Weatherwonders-Whiteoutmete.cfm Weather wonders: 'Whiteout' = meteorological term with two meanings
Home News Livestock Crops Markets Hay, Range & Pasture Home & Family Classifieds Resources This Week's Journal




AgriMartin
Journal Getaways
Reader Comment:
by Eliza Winters

"I think that the new emission standards are a great move. I think that the"....Read the story...
Join other discussions.




Weather wonders: 'Whiteout' = meteorological term with two meanings

Kansas

One of the terms that High Plains residents do not like to hear during winter is "whiteout," but the term can mean different things to different people.

"'Whiteout' is one of those meteorological terms with more than one definition," said Mary Knapp, who is the state climatologist for Kansas. "Here in the Plains, it generally refers to a situation in which blowing snow has reduced visibility to near-zero."

In polar regions, however, it refers to an optical phenomenon in the atmosphere, which engulfs the observer in a white glow, Knapp said. The observer can see things, but the horizon and the clouds are indistinguishable. So, objects appear to "float," and the observer's sense of depth and orientation is lost.

"In the air during a polar whiteout, you can't tell up from down," she said.

The polar version of a whiteout usually occurs in areas of unbroken snow with a uniformly overcast sky, the climatologist said. The Plains version occurs when strong winds combine with a light powdery snow.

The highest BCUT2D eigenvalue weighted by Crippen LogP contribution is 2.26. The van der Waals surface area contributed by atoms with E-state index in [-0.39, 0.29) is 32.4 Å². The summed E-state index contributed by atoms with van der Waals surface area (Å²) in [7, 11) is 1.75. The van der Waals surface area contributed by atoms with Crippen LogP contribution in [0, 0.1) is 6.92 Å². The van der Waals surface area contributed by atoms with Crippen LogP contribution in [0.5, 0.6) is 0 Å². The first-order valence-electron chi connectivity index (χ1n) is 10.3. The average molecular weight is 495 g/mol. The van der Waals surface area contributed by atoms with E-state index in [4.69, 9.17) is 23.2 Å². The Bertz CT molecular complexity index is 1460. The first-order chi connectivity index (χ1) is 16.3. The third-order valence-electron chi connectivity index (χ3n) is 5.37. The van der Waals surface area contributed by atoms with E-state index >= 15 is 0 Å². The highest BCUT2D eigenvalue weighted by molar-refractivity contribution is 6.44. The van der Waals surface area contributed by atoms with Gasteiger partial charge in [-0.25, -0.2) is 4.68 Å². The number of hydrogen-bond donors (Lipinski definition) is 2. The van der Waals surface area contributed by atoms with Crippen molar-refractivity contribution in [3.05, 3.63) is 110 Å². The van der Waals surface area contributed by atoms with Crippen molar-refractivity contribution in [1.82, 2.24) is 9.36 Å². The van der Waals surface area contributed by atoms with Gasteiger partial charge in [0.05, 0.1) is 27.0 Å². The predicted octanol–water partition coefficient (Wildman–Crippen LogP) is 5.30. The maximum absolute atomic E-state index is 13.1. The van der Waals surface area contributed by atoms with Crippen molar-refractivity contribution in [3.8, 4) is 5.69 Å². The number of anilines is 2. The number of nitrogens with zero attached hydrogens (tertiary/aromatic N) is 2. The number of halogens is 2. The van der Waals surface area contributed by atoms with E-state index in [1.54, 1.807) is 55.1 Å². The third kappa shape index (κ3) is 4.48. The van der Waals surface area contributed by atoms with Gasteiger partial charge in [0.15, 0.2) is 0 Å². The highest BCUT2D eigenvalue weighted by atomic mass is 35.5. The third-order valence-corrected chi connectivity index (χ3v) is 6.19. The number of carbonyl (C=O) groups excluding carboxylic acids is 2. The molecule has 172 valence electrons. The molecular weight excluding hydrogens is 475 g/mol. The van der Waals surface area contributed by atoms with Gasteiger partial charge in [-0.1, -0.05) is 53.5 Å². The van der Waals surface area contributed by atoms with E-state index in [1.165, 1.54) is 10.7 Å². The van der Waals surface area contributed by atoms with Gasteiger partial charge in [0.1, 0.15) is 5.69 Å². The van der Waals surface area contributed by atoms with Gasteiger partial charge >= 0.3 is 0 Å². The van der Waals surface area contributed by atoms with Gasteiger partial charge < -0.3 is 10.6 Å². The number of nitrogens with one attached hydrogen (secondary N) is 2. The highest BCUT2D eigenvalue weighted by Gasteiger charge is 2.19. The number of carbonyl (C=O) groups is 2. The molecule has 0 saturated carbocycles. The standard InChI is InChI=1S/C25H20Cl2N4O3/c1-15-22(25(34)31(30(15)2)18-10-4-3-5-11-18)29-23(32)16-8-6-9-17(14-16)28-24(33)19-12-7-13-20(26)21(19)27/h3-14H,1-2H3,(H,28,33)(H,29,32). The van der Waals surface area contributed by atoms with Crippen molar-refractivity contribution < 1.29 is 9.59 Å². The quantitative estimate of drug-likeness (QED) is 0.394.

Knapp is in charge of the Kansas Weather Data Library, based at Kansas State University.

Information about Kansas weather is available on its website: http://www.oznet.ksu.edu/wdl/. Her "Weather Wonders" audio reports are also available on the K-State Research and Extension/Kansas Radio Network website at http://www.oznet.ksu.edu/radio/.

1/5/09
1 Star WK\7-B

Date: 12/31/08



Google
 
Web hpj.com

Copyright 1995-2014.  High Plains Publishers, Inc.  All rights reserved.  Any republishing of these pages, including electronic reproduction of the editorial archives or classified advertising, is strictly prohibited. If you have questions or comments you can reach us at
High Plains Journal 1500 E. Wyatt Earp Blvd., P.O. Box 760, Dodge City, KS 67801 or call 1-800-452-7171. Email: webmaster@hpj.com

 

Archives Search



Inside Futures

Editorial Archives

Browse Archives